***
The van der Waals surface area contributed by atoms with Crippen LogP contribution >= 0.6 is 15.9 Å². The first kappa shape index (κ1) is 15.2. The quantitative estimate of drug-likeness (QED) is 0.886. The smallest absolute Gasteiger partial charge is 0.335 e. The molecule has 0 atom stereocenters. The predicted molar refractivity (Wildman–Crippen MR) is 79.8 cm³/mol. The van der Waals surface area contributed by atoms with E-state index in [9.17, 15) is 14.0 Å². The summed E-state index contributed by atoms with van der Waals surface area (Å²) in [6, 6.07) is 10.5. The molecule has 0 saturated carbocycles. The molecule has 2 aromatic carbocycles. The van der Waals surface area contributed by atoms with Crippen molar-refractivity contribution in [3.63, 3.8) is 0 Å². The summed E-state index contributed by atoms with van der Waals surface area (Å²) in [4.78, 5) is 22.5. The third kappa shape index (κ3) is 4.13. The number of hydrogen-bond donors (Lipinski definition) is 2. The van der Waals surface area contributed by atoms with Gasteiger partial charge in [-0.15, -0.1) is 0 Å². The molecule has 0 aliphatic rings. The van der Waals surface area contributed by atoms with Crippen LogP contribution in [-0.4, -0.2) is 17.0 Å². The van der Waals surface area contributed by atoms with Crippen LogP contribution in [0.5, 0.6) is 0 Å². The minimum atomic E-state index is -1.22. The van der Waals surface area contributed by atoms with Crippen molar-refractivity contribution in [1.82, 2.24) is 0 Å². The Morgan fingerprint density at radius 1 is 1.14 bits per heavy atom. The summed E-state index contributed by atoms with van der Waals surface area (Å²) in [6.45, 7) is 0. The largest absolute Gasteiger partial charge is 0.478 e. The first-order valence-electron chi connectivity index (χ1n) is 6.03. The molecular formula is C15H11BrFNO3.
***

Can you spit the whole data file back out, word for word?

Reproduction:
The van der Waals surface area contributed by atoms with Crippen LogP contribution >= 0.6 is 15.9 Å². The first kappa shape index (κ1) is 15.2. The quantitative estimate of drug-likeness (QED) is 0.886. The smallest absolute Gasteiger partial charge is 0.335 e. The molecule has 0 atom stereocenters. The predicted molar refractivity (Wildman–Crippen MR) is 79.8 cm³/mol. The van der Waals surface area contributed by atoms with E-state index in [9.17, 15) is 14.0 Å². The summed E-state index contributed by atoms with van der Waals surface area (Å²) in [6, 6.07) is 10.5. The molecule has 0 saturated carbocycles. The molecule has 2 aromatic carbocycles. The van der Waals surface area contributed by atoms with Crippen molar-refractivity contribution in [3.63, 3.8) is 0 Å². The summed E-state index contributed by atoms with van der Waals surface area (Å²) in [4.78, 5) is 22.5. The third kappa shape index (κ3) is 4.13. The number of hydrogen-bond donors (Lipinski definition) is 2. The van der Waals surface area contributed by atoms with Gasteiger partial charge in [-0.15, -0.1) is 0 Å². The molecule has 0 aliphatic rings. The van der Waals surface area contributed by atoms with Crippen LogP contribution in [-0.4, -0.2) is 17.0 Å². The van der Waals surface area contributed by atoms with Crippen LogP contribution in [0.5, 0.6) is 0 Å². The minimum atomic E-state index is -1.22. The van der Waals surface area contributed by atoms with Crippen molar-refractivity contribution in [1.82, 2.24) is 0 Å². The Morgan fingerprint density at radius 1 is 1.14 bits per heavy atom. The summed E-state index contributed by atoms with van der Waals surface area (Å²) in [6.45, 7) is 0. The largest absolute Gasteiger partial charge is 0.478 e. The first-order valence-electron chi connectivity index (χ1n) is 6.03. The molecular formula is C15H11BrFNO3.